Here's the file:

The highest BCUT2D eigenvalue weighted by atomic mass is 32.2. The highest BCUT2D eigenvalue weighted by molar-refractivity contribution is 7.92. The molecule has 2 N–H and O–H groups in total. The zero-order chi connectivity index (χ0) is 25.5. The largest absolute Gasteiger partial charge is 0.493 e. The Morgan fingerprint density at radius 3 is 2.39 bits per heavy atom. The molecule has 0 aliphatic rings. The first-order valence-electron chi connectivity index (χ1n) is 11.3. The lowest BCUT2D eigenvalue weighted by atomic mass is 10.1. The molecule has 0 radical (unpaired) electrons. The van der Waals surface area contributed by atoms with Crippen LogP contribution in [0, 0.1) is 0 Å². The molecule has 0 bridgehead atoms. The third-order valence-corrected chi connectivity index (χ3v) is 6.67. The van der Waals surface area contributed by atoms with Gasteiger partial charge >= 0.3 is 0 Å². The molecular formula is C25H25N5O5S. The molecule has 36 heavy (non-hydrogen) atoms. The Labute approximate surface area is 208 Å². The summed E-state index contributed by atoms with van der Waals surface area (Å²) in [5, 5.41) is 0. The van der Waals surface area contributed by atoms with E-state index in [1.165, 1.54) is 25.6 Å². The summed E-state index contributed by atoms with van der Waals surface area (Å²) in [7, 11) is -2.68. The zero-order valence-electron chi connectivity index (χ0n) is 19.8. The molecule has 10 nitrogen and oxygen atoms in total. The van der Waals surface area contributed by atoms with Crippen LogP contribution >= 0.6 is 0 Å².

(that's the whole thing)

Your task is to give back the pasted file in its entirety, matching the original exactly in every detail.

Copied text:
The highest BCUT2D eigenvalue weighted by atomic mass is 32.2. The highest BCUT2D eigenvalue weighted by molar-refractivity contribution is 7.92. The molecule has 2 N–H and O–H groups in total. The zero-order chi connectivity index (χ0) is 25.5. The largest absolute Gasteiger partial charge is 0.493 e. The Morgan fingerprint density at radius 3 is 2.39 bits per heavy atom. The molecule has 0 aliphatic rings. The first-order valence-electron chi connectivity index (χ1n) is 11.3. The lowest BCUT2D eigenvalue weighted by atomic mass is 10.1. The molecule has 0 radical (unpaired) electrons. The van der Waals surface area contributed by atoms with Crippen LogP contribution in [0, 0.1) is 0 Å². The molecule has 0 bridgehead atoms. The third-order valence-corrected chi connectivity index (χ3v) is 6.67. The van der Waals surface area contributed by atoms with Gasteiger partial charge >= 0.3 is 0 Å². The molecular formula is C25H25N5O5S. The molecule has 36 heavy (non-hydrogen) atoms. The Labute approximate surface area is 208 Å². The summed E-state index contributed by atoms with van der Waals surface area (Å²) in [5, 5.41) is 0. The van der Waals surface area contributed by atoms with E-state index in [1.165, 1.54) is 25.6 Å². The summed E-state index contributed by atoms with van der Waals surface area (Å²) in [7, 11) is -2.68. The zero-order valence-electron chi connectivity index (χ0n) is 19.8. The molecule has 10 nitrogen and oxygen atoms in total. The van der Waals surface area contributed by atoms with Crippen LogP contribution >= 0.6 is 0 Å².